Quantity. Eat the amount you need to maintain a healthy weight. Eat until you’re satisfied instead of until you’re stuffed.

3. Decrease sugar, solid fat, and salt intake.

Drink less soda and more water. Eat fewer fruit snacks and more whole fruit. Eat less meat and more fish and beans. Eat less cheese and more low fat yogurt. Eat less processed food and make more meals from scratch.

4. Trade healthier foods for less healthy ones.

Is this starting to sound like a broken record? Use brown rice instead of white. Eat fruit instead of drinking juice. Drink low fat milk instead of whole milk. Choose fish as your protein more frequently. Have a spinach salad instead of an iceberg lettuce one. Choose a baked potato instead of fries.

**And here’s where I need to remind us of the first recommendation again. Your entire eating pattern is more important than specific foods or nutrients. Neither I nor the DGA is recommending that you NEVER EAT white rice, iceberg lettuce, or French fries. Juice is fine on occasion. For that matter, a full-sugar soda is fine on occasion. It’s the overall pattern of your eating that makes the difference.**

5. Everybody is responsible for helping Americans eat healthier diets.

It’s easy to want to play a blame game when it comes to nutrition and health. Some say the poor dietary habits of Americans are each individual’s fault. Others blame food manufacturers or school lunch ladies or food deserts or supersized meals at McDonald’s.

This Guideline doesn’t point fingers, but it does say that everyone can play a role in improving the dietary habits of Americans. Workplaces and schools can make healthy options more available in their cafeterias. Food manufacturers can work to reduce the sodium in their food products. McDonald’s can offer to sub a salad for the fries in a value meal.


A couple things to know about the 2015 Dietary Guidelines for Americans

1. The Audience determines the message and the method of communication

A good question to ask yourself when reading anything is who is the intended audience?

The Dietary Guidelines for Americans (DGA) make clear who their intended audience is. The DGA website splash page states

“Intended for policymakers and health professionals, this edition of the Dietary Guidelines…”

In case that isn’t clear, the introduction to the Guidelines reads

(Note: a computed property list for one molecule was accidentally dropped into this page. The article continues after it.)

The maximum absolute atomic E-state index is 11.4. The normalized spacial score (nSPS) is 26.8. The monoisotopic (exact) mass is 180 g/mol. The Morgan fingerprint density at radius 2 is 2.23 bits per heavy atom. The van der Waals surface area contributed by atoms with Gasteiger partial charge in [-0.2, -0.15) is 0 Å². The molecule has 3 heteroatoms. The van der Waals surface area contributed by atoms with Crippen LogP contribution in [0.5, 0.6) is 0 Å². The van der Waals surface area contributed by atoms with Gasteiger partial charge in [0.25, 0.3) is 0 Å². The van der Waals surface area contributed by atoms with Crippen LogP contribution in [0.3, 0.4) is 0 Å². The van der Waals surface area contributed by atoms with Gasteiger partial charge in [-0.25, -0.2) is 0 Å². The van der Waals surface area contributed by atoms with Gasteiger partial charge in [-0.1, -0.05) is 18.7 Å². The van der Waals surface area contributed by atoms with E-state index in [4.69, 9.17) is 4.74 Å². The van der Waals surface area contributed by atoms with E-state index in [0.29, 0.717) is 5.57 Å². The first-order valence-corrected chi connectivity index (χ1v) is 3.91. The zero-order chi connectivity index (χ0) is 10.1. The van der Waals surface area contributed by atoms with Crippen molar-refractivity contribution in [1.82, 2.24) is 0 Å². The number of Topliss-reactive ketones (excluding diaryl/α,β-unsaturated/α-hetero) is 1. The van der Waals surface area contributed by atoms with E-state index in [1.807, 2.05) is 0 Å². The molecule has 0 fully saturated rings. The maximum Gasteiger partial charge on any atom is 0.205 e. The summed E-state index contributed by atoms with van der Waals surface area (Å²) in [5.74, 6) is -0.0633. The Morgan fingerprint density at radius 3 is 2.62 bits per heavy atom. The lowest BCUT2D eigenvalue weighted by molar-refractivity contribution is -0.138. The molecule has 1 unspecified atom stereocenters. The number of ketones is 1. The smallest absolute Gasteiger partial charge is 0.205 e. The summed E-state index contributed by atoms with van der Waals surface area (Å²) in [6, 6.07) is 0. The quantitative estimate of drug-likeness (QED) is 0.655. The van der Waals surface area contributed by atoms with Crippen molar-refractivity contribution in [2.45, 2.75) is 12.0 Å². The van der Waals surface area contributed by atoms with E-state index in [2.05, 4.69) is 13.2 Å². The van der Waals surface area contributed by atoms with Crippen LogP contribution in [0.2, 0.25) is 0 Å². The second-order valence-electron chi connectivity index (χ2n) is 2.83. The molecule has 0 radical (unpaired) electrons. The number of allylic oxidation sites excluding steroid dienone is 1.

“The primary audiences are policymakers, as well as nutrition and health professionals, not the general public.”

Why is this important? (That is to say, why do *I* think this is important?)

This is important because the intended audience determines what information is shared and how it is shared.

I’ve seen multiple criticisms in the popular media complaining that the 2015 DGA aren’t consumer-friendly or that they contain awkward language. But the DGA aren’t intended for the consumer. They’re to be used by professionals to craft consumer messages. That means they are going to say things like “Americans should limit added sugars to less than 10% of total calories” – leaving the “Americans should consume less soda” to those professionals who are creating consumer messages (such as MyPlate – The federal government’s consumer food guidance graphic.)

2. What the media focuses on is not necessarily what the guidelines focus on

What have you heard about the recommendations?

Let me guess: Cholesterol is okay now. Sugar is the bad guy. Women who drink more than one alcoholic drink per day are binge drinkers and unhealthy. Men need to eat less meat.

The media focuses on these items because they’re new (absence of cholesterol restriction, insertion of sugar restriction) or controversial (alcohol and meat intake in general). They make good stories.

But to focus on the new and the controversial misses the bulk of what the guidelines recommend: Americans need to eat more fruits, vegetables, and whole grains and need to consume fewer empty calories.

Does that feel boring? I’ll bet it does. You already knew that you were supposed to do that. But the reality remains that Americans are NOT doing that – and that those dietary changes (regardless of your views on the new or controversial stuff in the recommendations) are what is most important for improving the dietary quality of Americans.

If the message you got from the news coverage of the guidelines was “cholesterol is no longer the bad guy, sugar is”, you got the wrong message. If your application is to go out and eat a much beef, pork, and eggs as you can while eschewing everything with “sugar” on its nutrition facts panel, you’ve made the wrong application. But I fear that is the sort of messages people are going to be getting from the media coverage of the guidelines.


A Taste of Sore Throat Relief

Our family has had colds this week, which means mama has been pushing lots of fluids and encouraging lots of rest. I hate colds like these, ones where you’re exhausted but can’t sleep thanks to the postnasal drip and where your throat feels like it’s on fire from the aforementioned drip.

With colds like these, you have to pull out the big guns for sore throat relief. That is, if by “big guns” you mean standard-variety home remedies.